Tues., Feb. 19 – Wed., Feb. 20, Black Inventors Traveling Exhibit – from The Institute of Black Invention and Tech, 10 a.m.-5 p.m. KCK Community College – Lower Jewell Room 2325, 7250 State Ave, KCK.
Tues., Feb. 19, Community Storytime: “Hope of a Nation: Joe Louis,” 6:30-7:30 p.m. at Maya Angelou Branch of Wichita Public Library, 3051 E 21st St., Wichita. FREE. Celebrate African-American History Month with stories about or written/illustrated by African Americans and read by local leaders and doers in our community. Thomas Marty Hanks, retired county humane officer and actor, will read A Nation’s Hope: The story of Boxing Legend Joe Louis. Children will use their hands to make a craft to inspire others the way Joe did. For ages 6-11.
Wed., Feb. 20, National Chin Day Celebration – Join the KCK Community College International Student Organization celebrating ethnic Chin students, 11 a.m.-1 p.m. deli area of KCKCC, 7250 State Ave, KCK.
Thurs., Feb. 21, Film: “Never Been a Time” short documentary on the 1917 massacre in East St. Louis, 11 a.m.-12:30 p.m. KCK Community College – Art Gallery, 7250 State Ave, KCK.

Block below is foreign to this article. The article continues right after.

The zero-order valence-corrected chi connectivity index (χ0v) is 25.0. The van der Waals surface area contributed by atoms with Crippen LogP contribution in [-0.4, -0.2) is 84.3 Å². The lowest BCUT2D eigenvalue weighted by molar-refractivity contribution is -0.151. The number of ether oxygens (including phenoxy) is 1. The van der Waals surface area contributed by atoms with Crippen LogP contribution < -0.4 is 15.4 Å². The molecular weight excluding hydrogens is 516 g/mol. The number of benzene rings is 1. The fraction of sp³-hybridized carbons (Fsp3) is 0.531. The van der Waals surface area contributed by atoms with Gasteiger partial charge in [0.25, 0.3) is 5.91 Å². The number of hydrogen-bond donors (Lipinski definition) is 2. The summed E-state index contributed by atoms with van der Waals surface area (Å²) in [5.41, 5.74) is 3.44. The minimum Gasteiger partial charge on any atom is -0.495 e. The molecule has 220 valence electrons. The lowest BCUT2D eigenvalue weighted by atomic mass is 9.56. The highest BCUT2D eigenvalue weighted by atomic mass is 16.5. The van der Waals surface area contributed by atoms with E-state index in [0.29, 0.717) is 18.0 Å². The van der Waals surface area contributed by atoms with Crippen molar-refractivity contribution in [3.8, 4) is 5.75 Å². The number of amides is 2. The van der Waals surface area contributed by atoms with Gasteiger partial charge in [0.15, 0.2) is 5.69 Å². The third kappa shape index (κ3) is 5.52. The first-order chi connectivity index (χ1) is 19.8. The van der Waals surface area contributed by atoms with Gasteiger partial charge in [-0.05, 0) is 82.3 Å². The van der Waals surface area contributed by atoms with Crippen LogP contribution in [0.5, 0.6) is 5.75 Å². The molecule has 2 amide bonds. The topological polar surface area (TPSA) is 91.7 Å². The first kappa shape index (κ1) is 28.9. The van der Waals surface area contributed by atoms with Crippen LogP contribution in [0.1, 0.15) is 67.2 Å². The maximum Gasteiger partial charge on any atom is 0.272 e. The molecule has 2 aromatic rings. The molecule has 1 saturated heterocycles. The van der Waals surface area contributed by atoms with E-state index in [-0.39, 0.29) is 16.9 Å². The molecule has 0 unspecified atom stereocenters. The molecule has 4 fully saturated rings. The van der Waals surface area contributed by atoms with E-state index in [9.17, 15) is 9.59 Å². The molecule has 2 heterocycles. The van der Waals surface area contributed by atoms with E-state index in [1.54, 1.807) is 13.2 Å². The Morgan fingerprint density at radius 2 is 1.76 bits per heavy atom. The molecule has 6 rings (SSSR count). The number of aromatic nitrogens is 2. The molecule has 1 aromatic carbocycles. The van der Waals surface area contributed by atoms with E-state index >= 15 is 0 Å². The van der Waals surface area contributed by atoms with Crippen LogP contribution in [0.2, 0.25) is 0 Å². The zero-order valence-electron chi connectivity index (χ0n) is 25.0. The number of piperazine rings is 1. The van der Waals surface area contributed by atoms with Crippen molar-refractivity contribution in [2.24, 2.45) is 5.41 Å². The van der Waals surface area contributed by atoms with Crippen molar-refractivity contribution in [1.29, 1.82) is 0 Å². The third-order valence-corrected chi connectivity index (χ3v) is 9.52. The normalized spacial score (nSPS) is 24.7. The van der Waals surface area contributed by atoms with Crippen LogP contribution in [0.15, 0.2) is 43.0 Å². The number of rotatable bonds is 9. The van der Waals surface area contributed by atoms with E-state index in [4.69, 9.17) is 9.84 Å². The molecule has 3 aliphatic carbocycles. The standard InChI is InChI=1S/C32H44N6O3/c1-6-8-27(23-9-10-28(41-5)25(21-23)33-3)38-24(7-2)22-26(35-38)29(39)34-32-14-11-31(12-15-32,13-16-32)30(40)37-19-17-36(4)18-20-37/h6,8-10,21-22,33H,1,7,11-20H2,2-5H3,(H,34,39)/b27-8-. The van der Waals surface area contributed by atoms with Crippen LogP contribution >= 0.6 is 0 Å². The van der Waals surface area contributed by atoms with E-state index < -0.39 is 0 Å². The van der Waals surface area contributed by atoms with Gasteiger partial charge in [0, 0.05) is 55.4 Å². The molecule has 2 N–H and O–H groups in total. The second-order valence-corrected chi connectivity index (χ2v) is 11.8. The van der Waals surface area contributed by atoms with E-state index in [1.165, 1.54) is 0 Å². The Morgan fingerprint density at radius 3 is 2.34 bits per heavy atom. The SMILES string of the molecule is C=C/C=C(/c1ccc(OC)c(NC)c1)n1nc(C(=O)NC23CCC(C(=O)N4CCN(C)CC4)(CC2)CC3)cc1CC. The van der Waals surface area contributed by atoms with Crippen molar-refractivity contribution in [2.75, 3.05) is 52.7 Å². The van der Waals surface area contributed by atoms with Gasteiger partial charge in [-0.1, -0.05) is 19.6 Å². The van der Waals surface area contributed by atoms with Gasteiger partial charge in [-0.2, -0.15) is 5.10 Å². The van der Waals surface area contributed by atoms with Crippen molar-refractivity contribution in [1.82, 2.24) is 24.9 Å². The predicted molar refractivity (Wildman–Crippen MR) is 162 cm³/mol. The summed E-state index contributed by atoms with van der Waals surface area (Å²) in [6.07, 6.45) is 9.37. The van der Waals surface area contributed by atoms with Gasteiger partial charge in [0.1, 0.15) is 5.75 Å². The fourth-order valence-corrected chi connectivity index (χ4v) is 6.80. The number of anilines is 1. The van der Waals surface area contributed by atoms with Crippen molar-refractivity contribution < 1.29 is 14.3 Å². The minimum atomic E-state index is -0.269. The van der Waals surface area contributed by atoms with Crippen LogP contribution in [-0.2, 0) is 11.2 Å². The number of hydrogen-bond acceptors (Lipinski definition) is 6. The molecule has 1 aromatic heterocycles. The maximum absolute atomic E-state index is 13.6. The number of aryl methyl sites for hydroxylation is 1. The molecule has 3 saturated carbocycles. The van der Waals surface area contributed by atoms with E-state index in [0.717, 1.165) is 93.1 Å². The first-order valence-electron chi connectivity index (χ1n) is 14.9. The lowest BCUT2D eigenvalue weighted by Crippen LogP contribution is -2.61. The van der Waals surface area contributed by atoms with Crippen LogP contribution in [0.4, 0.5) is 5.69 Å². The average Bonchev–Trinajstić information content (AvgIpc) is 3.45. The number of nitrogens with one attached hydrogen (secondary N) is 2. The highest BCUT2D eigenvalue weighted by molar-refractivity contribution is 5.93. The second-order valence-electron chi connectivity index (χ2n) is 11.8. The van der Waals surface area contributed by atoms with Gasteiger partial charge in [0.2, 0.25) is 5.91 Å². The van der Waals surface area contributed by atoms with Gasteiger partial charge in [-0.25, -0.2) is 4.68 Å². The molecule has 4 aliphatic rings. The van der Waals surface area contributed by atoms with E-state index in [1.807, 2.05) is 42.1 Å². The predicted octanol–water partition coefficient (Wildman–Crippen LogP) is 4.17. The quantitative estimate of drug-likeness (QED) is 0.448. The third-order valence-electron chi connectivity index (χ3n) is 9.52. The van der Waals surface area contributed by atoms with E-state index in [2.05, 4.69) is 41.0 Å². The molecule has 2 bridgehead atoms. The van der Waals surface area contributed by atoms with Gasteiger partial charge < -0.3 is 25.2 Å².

Thurs., Feb. 21, “Good Negroes” art show reception, curated by Terrell Carter for Black History Month, 4-6:30 p.m. KCK Community College – Art Gallery, 7250 State Ave, KCK. On display until Feb. 28.
Thurs., Feb. 21, Brown vs. BOE reenactment and opening reception for renovated Colored Women’s Club House, 1162 S.W. Lincoln, Topeka. Fait Temple Church has been working to renovate the old Colored Women’s Club House and will open it to the community with a reception from 4 to 6 p.m. Students from International Academy will perform a reenactment of Brown vs Topeka BOE beginning at 6 p.m.
Fri., Feb. 22 – Sat., Feb. 23, 8th Annual Art That Touches Your Heart – featuring traditional African artifacts by Mohamed Sharif. FREE. 6-9 p.m. Fri., Feb. 22 and Noon – 6 p.m. Sat, Feb 23 at Wichita State University, first floor of Rhatigan Student Center, Wichita. Call 913-522-4431 for info or to schedule school tours. Sponsors: African American History Commission, National Endowment for the Arts, WSU office of diversity and inclusion, KS Dept of Commerce Creative Arts Industries Commission, Wichita Public Schools, The Cadman-Wilson K Cadman Art Gallery.